The University recently announced its plans to begin construction at the end of this year on a 12-story affordable housing building at 148th Street and Broadway for residents displaced by the Manhattanville expansion. The University acquired the space in September 2008 to house residents from two buildings owned and managed by the New York City Department of Housing Preservation and Development, currently located between 132nd and 133rd streets. The tenants are all part of the HPD’s Tenant Interim Lease Program which helps residents of city-owned buildings organize into tenant-owned co-ops. The building will total 42 units for residents, and the ground floor will also give a home to the Meeting With God Pentecostal Church, formerly located at 130th Street and Broadway. While construction is underway, the University has placed the church in a temporary University-owned location on the same block. “You might be wondering what will happen to the unit that the church is in now, and that has not been decided yet,” said Columbia spokesperson Dan Held at a Community Board 9 meeting Thursday. Demolition of the existing buildings will likely begin next month, followed by two years of construction. The project will be carried out by Magnusson Architecture and Planning, a New York City-based firm. This building has been in the works for a long time and was included in the Environmental Impact Statement, which details the potential consequences a construction project may have on the environment, filed by the University before the expansion project began. The EIS says that the new building “would be of the same or better quality” of the existing units, claiming that the rent and opportunities to buy an apartment would not change. The University has committed to pay displaced residents for the cost of moving, as well as a payment of $5,000 for each household to cover any additional expenses like installing a phone line or printing new address labels. Aside from possible traffic changes or construction noise, the University maintains that this project will not disrupt the businesses nearby. “Here’s what I know: the 99 cent store will remain as their lease indicates. The former Domino’s Pizza store will be used as a staging area and a field office for our construction space,” Held said. Many West Harlem residents said they hope that the new buildings will bring new people and new businesses to the community. “These stores have not been occupied and at the end of the day you need a mix of stuff to come in here,” said Kimberly Rosado, a West Harlem resident and Columbia graduate. “I think it could be for the better.” Hector Nunez, a member of the Meeting With God Pentecostal Church, said that he and other congregants are excited to move into the new space, claiming it will be twice the size of their old church. Though some of the members of Community Board 9 were pleased with the new development, many hinged their approval on the University using local residents for the construction jobs. CB9 Chair Georgiette Morgan-Thomas urged the Columbia representatives attending the meeting to share hiring statistics and include CB9 in the process going forward. email@example.com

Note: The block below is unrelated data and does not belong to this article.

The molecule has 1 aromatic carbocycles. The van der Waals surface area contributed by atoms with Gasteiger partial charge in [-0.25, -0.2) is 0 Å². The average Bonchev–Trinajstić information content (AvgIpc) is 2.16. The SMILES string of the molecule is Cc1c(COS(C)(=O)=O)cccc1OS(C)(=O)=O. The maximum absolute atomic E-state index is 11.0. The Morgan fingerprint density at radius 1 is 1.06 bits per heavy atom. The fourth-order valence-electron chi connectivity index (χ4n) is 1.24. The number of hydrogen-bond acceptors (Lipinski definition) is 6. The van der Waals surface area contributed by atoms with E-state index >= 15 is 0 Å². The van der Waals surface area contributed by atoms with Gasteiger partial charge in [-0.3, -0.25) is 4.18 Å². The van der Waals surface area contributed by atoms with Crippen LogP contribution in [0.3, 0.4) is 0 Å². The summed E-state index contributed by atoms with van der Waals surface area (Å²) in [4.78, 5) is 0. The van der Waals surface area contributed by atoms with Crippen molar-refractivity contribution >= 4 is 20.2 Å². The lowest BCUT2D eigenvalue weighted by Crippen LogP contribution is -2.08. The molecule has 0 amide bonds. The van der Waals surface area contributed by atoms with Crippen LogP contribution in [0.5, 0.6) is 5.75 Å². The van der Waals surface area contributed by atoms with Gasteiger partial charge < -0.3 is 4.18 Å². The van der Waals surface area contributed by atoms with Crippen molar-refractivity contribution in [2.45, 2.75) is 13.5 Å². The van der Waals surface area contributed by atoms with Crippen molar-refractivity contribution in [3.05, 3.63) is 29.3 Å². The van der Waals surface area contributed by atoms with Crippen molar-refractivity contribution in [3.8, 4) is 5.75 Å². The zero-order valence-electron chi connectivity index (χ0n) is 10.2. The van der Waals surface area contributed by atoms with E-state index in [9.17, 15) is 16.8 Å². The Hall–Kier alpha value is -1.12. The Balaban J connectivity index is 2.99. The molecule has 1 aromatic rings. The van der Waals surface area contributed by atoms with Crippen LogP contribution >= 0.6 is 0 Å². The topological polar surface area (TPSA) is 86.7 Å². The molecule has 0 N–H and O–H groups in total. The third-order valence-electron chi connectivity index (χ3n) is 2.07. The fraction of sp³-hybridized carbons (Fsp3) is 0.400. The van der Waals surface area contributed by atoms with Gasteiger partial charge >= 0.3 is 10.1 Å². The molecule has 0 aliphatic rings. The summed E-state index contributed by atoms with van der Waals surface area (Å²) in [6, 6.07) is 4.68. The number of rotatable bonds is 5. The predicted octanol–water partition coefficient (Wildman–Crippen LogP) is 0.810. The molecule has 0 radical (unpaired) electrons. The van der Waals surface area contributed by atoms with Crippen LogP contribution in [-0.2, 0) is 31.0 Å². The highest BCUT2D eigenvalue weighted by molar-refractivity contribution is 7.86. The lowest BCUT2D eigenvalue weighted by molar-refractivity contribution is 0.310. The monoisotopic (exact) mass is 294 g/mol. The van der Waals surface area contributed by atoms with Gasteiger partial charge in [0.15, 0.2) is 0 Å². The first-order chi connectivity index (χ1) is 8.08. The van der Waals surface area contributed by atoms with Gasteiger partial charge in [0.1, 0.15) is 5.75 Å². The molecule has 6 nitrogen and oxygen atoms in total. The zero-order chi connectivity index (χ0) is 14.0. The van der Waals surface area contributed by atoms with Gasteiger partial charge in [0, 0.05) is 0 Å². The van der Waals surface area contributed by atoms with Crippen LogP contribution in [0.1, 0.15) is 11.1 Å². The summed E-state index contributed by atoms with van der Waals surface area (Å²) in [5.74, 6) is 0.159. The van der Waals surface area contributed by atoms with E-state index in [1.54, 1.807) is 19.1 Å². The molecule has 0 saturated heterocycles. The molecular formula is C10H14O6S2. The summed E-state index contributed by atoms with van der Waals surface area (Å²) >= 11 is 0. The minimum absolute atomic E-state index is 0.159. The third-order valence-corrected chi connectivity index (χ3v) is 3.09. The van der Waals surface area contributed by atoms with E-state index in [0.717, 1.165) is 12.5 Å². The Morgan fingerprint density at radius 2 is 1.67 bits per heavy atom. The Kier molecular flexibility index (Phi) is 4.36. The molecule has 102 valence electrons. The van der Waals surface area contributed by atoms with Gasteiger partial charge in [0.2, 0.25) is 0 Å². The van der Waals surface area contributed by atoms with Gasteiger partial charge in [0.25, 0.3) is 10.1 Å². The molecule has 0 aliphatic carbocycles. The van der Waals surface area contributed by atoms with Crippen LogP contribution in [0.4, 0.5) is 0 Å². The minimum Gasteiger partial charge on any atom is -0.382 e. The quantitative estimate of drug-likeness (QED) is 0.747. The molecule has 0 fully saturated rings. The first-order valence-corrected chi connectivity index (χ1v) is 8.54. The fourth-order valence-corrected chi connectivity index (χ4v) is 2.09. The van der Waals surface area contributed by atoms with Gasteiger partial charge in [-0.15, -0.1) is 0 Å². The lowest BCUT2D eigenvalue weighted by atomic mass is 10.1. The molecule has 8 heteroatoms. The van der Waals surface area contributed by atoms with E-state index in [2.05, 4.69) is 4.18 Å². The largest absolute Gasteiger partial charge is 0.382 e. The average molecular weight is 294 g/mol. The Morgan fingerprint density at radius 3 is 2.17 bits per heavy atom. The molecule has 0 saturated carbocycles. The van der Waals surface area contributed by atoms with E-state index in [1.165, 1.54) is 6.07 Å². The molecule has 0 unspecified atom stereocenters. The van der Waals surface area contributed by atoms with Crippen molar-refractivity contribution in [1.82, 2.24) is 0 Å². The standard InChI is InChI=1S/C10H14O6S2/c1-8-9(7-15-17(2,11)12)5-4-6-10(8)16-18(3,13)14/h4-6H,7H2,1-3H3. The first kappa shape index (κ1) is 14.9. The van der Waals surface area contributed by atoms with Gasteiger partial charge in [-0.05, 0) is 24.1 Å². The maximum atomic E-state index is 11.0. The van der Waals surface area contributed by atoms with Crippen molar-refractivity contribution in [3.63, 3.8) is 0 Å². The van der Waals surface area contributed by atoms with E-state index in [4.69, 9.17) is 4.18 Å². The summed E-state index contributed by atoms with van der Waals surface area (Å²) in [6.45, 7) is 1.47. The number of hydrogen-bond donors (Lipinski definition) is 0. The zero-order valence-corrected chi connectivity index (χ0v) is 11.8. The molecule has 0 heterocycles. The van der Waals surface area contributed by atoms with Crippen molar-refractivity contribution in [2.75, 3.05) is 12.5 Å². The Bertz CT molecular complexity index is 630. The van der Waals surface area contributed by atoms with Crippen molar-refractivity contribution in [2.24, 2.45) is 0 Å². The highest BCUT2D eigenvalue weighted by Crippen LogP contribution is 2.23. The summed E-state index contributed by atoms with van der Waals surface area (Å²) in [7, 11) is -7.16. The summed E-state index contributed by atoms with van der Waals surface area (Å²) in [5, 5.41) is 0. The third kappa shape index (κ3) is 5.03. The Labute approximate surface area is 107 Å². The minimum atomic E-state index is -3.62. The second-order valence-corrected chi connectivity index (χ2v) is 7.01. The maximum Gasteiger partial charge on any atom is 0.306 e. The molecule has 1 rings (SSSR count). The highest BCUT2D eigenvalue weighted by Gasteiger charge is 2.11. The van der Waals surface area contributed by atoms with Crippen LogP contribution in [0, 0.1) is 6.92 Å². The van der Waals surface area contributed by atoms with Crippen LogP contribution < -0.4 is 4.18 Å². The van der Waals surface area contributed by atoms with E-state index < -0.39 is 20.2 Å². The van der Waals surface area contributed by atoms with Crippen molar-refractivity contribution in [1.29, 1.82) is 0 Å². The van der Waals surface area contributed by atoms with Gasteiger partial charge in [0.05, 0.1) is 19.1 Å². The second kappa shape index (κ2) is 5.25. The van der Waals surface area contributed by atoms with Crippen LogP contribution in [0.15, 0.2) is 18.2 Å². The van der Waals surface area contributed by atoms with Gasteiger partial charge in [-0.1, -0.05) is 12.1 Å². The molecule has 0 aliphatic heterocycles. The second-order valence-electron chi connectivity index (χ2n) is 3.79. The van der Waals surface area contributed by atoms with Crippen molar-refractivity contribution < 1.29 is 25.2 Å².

Four seniors reflect on their time at Columbia, and what it means to be leaving these years—and NYC—behind.